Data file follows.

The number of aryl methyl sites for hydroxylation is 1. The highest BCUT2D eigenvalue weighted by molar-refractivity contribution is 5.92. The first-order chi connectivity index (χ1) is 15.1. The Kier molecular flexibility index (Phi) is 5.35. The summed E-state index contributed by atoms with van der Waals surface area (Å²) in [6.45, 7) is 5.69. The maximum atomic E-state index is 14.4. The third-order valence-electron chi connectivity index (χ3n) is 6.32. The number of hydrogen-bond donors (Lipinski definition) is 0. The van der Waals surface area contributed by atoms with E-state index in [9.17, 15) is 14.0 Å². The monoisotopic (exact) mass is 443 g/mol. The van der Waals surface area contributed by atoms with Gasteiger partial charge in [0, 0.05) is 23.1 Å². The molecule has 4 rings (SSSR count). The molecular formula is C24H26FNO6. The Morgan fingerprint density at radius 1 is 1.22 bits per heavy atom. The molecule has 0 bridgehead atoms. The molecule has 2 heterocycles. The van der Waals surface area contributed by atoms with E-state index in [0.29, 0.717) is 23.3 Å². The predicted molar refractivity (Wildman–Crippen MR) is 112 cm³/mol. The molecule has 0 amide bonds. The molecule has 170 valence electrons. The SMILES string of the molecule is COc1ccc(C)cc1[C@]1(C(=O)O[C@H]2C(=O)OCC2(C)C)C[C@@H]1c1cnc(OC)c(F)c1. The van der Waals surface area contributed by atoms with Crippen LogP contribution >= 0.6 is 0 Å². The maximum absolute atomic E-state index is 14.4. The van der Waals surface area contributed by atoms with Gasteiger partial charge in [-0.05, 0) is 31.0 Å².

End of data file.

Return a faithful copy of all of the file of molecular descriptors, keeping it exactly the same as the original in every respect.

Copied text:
The number of aryl methyl sites for hydroxylation is 1. The highest BCUT2D eigenvalue weighted by molar-refractivity contribution is 5.92. The first-order chi connectivity index (χ1) is 15.1. The Kier molecular flexibility index (Phi) is 5.35. The summed E-state index contributed by atoms with van der Waals surface area (Å²) in [6.45, 7) is 5.69. The maximum atomic E-state index is 14.4. The third-order valence-electron chi connectivity index (χ3n) is 6.32. The number of hydrogen-bond donors (Lipinski definition) is 0. The van der Waals surface area contributed by atoms with E-state index in [9.17, 15) is 14.0 Å². The monoisotopic (exact) mass is 443 g/mol. The van der Waals surface area contributed by atoms with Gasteiger partial charge in [0, 0.05) is 23.1 Å². The molecule has 4 rings (SSSR count). The molecular formula is C24H26FNO6. The Morgan fingerprint density at radius 1 is 1.22 bits per heavy atom. The molecule has 0 bridgehead atoms. The molecule has 2 heterocycles. The van der Waals surface area contributed by atoms with E-state index in [0.29, 0.717) is 23.3 Å². The predicted molar refractivity (Wildman–Crippen MR) is 112 cm³/mol. The molecule has 0 amide bonds. The molecule has 170 valence electrons. The SMILES string of the molecule is COc1ccc(C)cc1[C@]1(C(=O)O[C@H]2C(=O)OCC2(C)C)C[C@@H]1c1cnc(OC)c(F)c1. The van der Waals surface area contributed by atoms with Crippen LogP contribution >= 0.6 is 0 Å². The maximum absolute atomic E-state index is 14.4. The van der Waals surface area contributed by atoms with Gasteiger partial charge in [-0.05, 0) is 31.0 Å².